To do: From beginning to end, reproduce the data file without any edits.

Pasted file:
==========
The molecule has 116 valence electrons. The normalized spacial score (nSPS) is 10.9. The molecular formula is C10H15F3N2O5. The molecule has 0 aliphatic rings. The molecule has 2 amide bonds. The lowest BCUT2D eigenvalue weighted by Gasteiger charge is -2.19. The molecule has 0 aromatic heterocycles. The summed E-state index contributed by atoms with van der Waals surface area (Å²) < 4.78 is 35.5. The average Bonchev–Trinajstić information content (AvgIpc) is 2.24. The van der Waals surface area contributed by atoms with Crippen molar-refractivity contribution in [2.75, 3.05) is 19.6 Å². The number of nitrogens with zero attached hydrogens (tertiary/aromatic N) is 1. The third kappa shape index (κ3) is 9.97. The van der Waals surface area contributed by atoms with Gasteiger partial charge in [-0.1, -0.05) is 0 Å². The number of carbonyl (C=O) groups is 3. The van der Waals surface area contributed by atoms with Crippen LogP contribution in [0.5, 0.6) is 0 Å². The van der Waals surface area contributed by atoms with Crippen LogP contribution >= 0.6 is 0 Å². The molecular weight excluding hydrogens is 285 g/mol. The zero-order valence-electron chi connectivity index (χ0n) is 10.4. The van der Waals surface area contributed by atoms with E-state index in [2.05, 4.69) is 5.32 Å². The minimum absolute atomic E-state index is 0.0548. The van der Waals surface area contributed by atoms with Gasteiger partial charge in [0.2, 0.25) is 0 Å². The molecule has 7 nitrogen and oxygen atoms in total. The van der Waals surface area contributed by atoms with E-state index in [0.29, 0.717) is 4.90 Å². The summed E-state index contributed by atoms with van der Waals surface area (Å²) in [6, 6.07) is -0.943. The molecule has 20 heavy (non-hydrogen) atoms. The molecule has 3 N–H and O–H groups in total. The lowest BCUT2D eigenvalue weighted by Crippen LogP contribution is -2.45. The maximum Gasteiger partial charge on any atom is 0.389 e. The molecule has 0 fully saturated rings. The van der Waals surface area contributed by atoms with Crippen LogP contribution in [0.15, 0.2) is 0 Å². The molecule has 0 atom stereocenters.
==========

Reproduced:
The molecule has 116 valence electrons. The normalized spacial score (nSPS) is 10.9. The molecular formula is C10H15F3N2O5. The molecule has 0 aliphatic rings. The molecule has 2 amide bonds. The lowest BCUT2D eigenvalue weighted by Gasteiger charge is -2.19. The molecule has 0 aromatic heterocycles. The summed E-state index contributed by atoms with van der Waals surface area (Å²) < 4.78 is 35.5. The average Bonchev–Trinajstić information content (AvgIpc) is 2.24. The van der Waals surface area contributed by atoms with Crippen molar-refractivity contribution in [2.75, 3.05) is 19.6 Å². The number of nitrogens with zero attached hydrogens (tertiary/aromatic N) is 1. The third kappa shape index (κ3) is 9.97. The van der Waals surface area contributed by atoms with Gasteiger partial charge in [-0.1, -0.05) is 0 Å². The number of carbonyl (C=O) groups is 3. The van der Waals surface area contributed by atoms with Crippen LogP contribution in [0.5, 0.6) is 0 Å². The van der Waals surface area contributed by atoms with Crippen LogP contribution >= 0.6 is 0 Å². The molecular weight excluding hydrogens is 285 g/mol. The zero-order valence-electron chi connectivity index (χ0n) is 10.4. The van der Waals surface area contributed by atoms with E-state index in [2.05, 4.69) is 5.32 Å². The minimum absolute atomic E-state index is 0.0548. The van der Waals surface area contributed by atoms with Gasteiger partial charge in [0.2, 0.25) is 0 Å². The molecule has 7 nitrogen and oxygen atoms in total. The van der Waals surface area contributed by atoms with E-state index in [0.29, 0.717) is 4.90 Å². The summed E-state index contributed by atoms with van der Waals surface area (Å²) in [6, 6.07) is -0.943. The molecule has 20 heavy (non-hydrogen) atoms. The molecule has 3 N–H and O–H groups in total. The lowest BCUT2D eigenvalue weighted by Crippen LogP contribution is -2.45. The maximum Gasteiger partial charge on any atom is 0.389 e. The molecule has 0 fully saturated rings. The van der Waals surface area contributed by atoms with Crippen LogP contribution in [0.15, 0.2) is 0 Å². The molecule has 0 atom stereocenters.